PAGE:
An indepth discussion of Type I, II, and III sum of squares is beyond the scope of this book, but readers should at least be aware of them. They come into play in analysis of variance (anova) tables, when calculating sum of squares, Fvalues, and pvalues.
Perhaps most salient point for beginners is that SAS tends to use Type III by default whereas R will use Type I with the anova function. In R, Type II and Type III tests are accessed through Anova in the car package, as well as through some other functions for other types of analyses. However, for Type III tests to be correct, the way R codes factors has to be changed from its default with the options(contrasts =… ) function. Changing this will not affect Type I or Type II tests.
options(contrasts = c("contr.sum",
"contr.poly"))
### needed for type III tests
### Default is: options(contrasts =
c("contr.treatment", "contr.poly"))
Type I sum of squares are “sequential.” In essence the factors are tested in the order they are listed in the model. Type III are “partial.” In essence, every term in the model is tested in light of every other term in the model. That means that main effects are tested in light of interaction terms as well as in light of other main effects. Type II are similar to Type III, except that they preserve the principle of marginality. This means that main factors are tested in light of one another, but not in light of the interaction term.
When data are balanced and the design is simple, types I, II, and III will give the same results. But readers should be aware that results will differ for unbalanced data or more complex designs. The code below gives an example of this.
There are disagreements as to which type should be used routinely in analysis of variance. In reality, the user should understand what hypothesis she wants to test, and then choose the appropriate tests. As general advice, I would recommend not using Type I except in cases where you intend to have the effects assessed sequentially. Beyond that, probably a majority of those in the R community recommend Type II tests, while SAS users are more likely to consider Type III tests.
Some experimental designs will call for using a specified type of sum of squares, for example when you see “/ SS1” or “HTYPE=1” in SAS code.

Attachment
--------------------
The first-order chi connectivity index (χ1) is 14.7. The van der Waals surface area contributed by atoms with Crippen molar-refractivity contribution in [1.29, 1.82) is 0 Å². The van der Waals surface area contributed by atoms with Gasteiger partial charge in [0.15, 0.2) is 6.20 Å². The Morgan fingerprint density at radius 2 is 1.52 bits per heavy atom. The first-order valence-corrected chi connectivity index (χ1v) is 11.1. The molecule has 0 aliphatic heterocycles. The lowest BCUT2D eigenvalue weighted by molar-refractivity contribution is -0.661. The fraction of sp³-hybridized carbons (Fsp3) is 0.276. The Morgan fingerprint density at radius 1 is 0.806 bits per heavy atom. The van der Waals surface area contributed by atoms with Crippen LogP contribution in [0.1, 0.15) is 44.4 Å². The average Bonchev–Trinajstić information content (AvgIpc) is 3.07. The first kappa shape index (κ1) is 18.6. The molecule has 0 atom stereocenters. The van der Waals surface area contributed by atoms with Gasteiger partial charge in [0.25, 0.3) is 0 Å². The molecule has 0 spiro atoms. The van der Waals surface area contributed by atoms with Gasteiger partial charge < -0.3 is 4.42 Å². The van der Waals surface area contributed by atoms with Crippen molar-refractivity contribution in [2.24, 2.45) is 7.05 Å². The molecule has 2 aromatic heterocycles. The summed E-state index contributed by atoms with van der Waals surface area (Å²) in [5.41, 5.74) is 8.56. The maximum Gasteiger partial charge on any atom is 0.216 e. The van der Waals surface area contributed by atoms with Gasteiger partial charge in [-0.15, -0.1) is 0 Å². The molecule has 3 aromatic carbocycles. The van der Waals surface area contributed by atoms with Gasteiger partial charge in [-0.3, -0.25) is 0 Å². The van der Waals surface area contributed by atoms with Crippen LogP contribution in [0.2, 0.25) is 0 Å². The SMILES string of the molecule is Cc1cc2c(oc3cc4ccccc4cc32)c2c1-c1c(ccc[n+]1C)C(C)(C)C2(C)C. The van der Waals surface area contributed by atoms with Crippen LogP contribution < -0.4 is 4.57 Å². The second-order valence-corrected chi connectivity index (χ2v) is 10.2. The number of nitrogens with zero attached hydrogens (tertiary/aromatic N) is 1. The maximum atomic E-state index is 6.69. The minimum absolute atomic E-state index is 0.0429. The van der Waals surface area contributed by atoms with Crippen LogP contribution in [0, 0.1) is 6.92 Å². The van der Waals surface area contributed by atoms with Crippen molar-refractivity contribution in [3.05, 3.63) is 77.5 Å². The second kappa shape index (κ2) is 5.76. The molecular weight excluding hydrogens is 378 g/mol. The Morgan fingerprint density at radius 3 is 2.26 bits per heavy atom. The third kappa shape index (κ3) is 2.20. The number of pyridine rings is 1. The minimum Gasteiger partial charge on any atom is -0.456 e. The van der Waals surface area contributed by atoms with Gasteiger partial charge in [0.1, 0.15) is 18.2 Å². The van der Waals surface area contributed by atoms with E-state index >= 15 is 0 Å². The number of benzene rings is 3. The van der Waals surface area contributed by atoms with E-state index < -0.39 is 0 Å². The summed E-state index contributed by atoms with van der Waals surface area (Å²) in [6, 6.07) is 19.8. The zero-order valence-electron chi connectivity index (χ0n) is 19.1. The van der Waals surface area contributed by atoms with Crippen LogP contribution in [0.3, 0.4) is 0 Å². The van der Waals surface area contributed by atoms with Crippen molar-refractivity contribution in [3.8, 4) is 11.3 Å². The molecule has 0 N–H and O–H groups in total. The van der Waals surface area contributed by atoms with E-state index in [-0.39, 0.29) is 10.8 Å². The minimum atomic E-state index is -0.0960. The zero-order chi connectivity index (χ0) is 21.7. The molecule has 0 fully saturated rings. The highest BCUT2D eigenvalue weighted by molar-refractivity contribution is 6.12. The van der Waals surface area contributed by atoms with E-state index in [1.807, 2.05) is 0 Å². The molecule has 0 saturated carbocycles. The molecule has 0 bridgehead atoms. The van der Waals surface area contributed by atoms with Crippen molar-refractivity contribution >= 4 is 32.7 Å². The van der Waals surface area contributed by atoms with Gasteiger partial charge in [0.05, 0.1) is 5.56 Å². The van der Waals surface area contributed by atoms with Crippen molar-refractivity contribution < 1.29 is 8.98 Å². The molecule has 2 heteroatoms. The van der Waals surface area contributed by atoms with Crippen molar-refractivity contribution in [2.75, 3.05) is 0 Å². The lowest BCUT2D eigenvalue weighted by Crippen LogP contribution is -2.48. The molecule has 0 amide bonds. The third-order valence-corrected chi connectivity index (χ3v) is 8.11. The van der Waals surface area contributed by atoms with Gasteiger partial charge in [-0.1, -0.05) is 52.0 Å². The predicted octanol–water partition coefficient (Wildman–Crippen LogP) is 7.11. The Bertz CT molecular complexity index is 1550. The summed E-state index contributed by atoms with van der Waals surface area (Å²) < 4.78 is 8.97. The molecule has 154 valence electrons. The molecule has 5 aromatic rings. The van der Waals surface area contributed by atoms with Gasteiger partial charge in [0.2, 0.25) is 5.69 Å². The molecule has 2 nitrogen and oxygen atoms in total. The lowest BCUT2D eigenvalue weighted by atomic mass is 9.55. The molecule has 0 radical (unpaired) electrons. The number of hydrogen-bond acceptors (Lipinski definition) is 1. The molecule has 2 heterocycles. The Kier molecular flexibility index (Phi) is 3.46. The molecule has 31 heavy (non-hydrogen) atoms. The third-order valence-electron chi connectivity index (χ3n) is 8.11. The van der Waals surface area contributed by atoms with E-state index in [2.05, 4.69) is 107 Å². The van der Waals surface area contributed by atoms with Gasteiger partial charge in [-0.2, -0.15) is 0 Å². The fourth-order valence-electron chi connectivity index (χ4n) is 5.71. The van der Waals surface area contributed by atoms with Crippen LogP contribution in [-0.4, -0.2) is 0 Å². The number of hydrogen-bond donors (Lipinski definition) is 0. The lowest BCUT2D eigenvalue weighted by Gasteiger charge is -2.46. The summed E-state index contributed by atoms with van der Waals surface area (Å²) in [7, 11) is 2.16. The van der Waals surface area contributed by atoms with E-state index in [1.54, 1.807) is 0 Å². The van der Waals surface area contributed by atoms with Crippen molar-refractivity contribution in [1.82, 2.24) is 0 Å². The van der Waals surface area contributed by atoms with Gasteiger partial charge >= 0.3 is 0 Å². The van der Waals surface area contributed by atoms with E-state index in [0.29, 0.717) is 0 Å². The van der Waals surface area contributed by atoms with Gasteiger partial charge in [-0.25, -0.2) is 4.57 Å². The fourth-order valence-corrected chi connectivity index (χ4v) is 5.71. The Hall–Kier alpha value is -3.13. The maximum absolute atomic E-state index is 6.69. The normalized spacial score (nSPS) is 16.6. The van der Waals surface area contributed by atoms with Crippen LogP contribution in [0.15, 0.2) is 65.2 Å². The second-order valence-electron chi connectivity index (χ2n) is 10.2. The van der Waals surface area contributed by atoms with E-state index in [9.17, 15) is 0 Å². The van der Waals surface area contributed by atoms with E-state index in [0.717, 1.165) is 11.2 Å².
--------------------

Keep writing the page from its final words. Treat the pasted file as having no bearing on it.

A couple of online resources may provide some more clarity:
Falk Scholer. ANOVA (and R). goanna.cs.rmit.edu.au/~fscholer/anova.php.
Daniel Wollschläger. Sum of Squares Type I, II, III: the underlying hypotheses, model comparisons, and their calculation in R. www.unikiel.de/psychologie/dwoll/r/ssTypes.php.
As a final note, readers should not confuse these sums of squares with “Type I error”, which refers to rejecting a null hypothesis when it is actually true (a false positive), and “Type II error”, which is failing to reject null hypothesis when it actually false (a false negative).
###

### Example of different results for Type I, II, III SS
### 
options(contrasts = c("contr.sum", "contr.poly"))
### needed for type III tests
A = c("a", "a", "a", "a",
"b", "b", "b", "b", "b",
"b", "b", "b")
B = c("x", "y", "x", "y",
"x", "y", "x", "y", "x",
"x", "x", "x")
C = c("l", "l", "m", "m",
"l", "l", "m", "m", "l",
"l", "l", "l")
response = c( 14, 30, 15, 35, 50, 51, 30, 32, 51, 55, 53, 55)
model = lm(response ~ A + B + C + A:B + A:C + B:C)
anova(model) # Type I tests
library(car)
Anova(model, type="II") # Type II tests
Anova(model, type="III") # Type III
tests
# # #
Effects and pvalues from a hypothetical linear model. While in this example the pvalues are relatively similar, the B effect would not be significant with Type I sum of squares at the alpha = 0.05 level, while it would be with Type II or Type III tests. 

Effect 

Type I pvalue 

Type II pvalue 

Type III pvalue 
A 

< 0.0001 

< 0.0001 

< 0.0001 
B 

0.09 

0.002 

0.001 
C 

0.0002 

0.0004 

0.001 
A:B 

0.0004 

0.001 

0.001 
A:C 

0.0003 

0.0003 

0.0003 
B:C 

0.2 

0.2 

0.2